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Senlin Ascends

de Josiah Bancroft

Séries: The Books of Babel (1)

MembrosResenhasPopularidadeAvaliação médiaMenções
1,1474816,417 (4)35
Fantasy. Fiction. Historical Fiction. HTML:The first book in the word-of-mouth phenomenon debut fantasy series about one man's dangerous journey through a labyrinthine world.
"One of my favorite books of all time" ?? Mark Lawrence

The Tower of Babel is the greatest marvel in the world. Immense as a mountain, the ancient Tower holds unnumbered ringdoms, warring and peaceful, stacked one on the other like the layers of a cake. It is a world of geniuses and tyrants, of luxury and menace, of unusual animals and mysterious machines.
Soon after arriving for his honeymoon at the Tower, the mild-mannered headmaster of a small village school, Thomas Senlin, gets separated from his wife, Marya, in the overwhelming swarm of tourists, residents, and miscreants.
Senlin is determined to find Marya, but to do so he'll have to navigate madhouses, ballrooms, and burlesque theaters. He must survive betrayal, assassins, and the illusions of the Tower. But if he hopes to find his wife, he will have to do more than just endure.
This quiet man of letters must become a man of acti
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Mostrando 1-5 de 48 (seguinte | mostrar todas)
There are some books that are just not made for the big screen - elements won't translate on celluloid and cinematography can do little to change that. This is not that book. This one has the makings of a SF/Steampunk visual feast of vibrant colors and people and a glorious assault on the senses. This would be the quintessential Steampunk Odyssey and I'd probably be first in line to get my ticket. Hey, Dennis Villanueva if you're looking for your next big visual after Dune, come hang out in the folds of this series.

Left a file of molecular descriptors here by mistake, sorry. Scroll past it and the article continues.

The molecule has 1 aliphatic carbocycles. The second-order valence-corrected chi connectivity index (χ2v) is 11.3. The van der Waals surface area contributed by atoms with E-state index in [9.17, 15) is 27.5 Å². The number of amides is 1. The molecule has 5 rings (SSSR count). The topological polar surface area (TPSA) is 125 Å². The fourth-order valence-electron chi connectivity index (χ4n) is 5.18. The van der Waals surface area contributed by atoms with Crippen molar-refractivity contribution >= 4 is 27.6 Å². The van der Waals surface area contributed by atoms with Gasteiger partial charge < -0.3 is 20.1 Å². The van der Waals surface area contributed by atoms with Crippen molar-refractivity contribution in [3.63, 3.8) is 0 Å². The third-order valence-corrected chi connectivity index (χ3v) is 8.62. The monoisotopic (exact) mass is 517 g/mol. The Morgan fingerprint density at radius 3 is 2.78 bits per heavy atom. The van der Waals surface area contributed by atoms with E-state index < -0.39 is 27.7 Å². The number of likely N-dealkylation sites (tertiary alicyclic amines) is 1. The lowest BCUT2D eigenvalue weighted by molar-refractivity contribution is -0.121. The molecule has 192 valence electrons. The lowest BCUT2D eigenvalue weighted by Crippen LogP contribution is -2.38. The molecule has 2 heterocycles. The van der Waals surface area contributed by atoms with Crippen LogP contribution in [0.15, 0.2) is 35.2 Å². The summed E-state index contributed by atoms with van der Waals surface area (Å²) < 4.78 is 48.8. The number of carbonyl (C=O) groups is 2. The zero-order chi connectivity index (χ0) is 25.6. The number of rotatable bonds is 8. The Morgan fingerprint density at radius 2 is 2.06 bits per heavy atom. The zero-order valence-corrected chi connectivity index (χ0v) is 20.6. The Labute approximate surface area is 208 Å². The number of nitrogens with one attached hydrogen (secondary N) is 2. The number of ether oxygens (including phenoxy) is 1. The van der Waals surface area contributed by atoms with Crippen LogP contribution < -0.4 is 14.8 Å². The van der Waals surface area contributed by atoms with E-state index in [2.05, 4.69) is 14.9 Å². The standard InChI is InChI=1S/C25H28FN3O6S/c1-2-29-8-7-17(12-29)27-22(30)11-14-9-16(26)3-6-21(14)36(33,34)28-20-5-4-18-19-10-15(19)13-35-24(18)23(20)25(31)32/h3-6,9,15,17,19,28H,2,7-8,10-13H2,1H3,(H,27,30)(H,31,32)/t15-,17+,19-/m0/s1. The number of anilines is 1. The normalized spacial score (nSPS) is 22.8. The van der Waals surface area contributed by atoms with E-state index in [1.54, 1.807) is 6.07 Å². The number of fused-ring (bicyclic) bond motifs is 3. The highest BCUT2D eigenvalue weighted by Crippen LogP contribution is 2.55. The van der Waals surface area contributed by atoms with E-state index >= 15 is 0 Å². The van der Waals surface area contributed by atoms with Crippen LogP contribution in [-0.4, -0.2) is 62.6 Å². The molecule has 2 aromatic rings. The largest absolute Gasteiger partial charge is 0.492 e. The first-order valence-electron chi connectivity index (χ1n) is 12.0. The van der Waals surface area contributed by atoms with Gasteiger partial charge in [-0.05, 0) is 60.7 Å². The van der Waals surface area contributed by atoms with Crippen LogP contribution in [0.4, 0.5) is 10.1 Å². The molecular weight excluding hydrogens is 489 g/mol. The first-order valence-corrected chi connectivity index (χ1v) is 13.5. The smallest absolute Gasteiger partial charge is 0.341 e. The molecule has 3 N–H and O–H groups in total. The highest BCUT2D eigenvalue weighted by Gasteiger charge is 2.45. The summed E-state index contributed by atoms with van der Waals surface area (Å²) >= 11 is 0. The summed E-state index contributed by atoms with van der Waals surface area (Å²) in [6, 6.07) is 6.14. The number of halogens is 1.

"The Earth doesn't shake the tower, the tower shakes the earth."
- Everyman's Guide to the Tower of Babel, IV. XII

Thomas Senlin never stood a chance. Poor Bugger.

Senlin is a man blindsided by cold hard reality. Lulled into a sense of security and social standing in his sleepy portside town of Isguah, the number one tourist destination in this universe was supposed to be as easy as his life had been thus far. A headmaster of great standing becomes a man lost and in denial within a day of wandering near the Tower...not even in it. He is an innocent, naïve and foolish lost soul in the Tower of Babel - the perfect prey to be swallowed whole. And yet, there is something about him that gives the reader hope despite his outright denial of the barbarity and injustices of the Tower. Senlin is a thinker, an analytical one at that. Even without realizing it at first - he asks, why? He is not yet on the verge of the answer, nor is he anywhere near the beginning of his true ascent which I can only guess takes place in further books. But we bare witness to a man's realization of his place in the world and how vast and dark and debauched his "northern light" in the Tower of Babel.